You think you'd know if your kid was overweight, right?
But according to a new study, many parents don't.
When researchers asked 4,437 parents to report their child's height and weight, the majority of them thought their child was a normal weight, regardless of whether or not this was actually true.
To assess how accurately parents could distinguish between healthy and unhealthy weight in their children, parents were asked questions like: "Is your child underweight, normal weight, overweight, or very over weight?" and "What are your intentions regarding your child's weight?"
Results suggested that about 16 percent of the kids were overweight and 6 percent were obese. But when parents were asked if their child's weight was healthy or unhealthy, only about 8 percent said they had overweight kids and only 0.2 percent reported an obese child.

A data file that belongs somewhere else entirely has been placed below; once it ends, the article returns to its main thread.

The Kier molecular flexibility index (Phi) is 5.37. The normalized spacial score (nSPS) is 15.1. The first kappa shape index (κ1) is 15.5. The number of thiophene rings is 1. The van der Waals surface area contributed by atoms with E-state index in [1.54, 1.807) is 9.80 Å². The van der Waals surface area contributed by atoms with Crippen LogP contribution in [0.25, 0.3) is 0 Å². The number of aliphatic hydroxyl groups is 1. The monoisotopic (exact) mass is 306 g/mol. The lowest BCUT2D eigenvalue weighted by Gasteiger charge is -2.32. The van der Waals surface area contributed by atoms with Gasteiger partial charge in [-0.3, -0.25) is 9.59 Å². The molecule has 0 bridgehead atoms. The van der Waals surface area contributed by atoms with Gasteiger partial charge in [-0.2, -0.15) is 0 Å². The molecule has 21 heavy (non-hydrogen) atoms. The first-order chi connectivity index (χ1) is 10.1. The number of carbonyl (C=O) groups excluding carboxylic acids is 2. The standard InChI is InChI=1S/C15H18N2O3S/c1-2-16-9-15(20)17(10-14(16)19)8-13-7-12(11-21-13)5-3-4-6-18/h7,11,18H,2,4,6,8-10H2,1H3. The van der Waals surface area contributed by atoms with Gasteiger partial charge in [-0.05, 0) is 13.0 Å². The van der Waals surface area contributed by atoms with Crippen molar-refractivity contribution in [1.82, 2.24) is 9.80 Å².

Why is this a big deal? Beacuse according to study co-author Dr. Christina Pollard, the parents who didn't recognize a weight problem in their children were less likely to take steps aimed at solving the problem.
"The inaction based on misguided perception is of major concern," Dr. Pollard told Fox News. "Taking action to improve diet and physical activity during childhood can help children avoid a lifetime of being overweight or obese."
Parents of overweight or obese children should focus on helping the children maintain their current weight as they get taller or on losing weight, she added, and underweight children need to gain weight until they achieve a minimum healthy size for their height.
To determine whether your child's weight is in the normal range for his height, use the BMI calculator on the U.S. Centers for Disease Control and Prevention's website.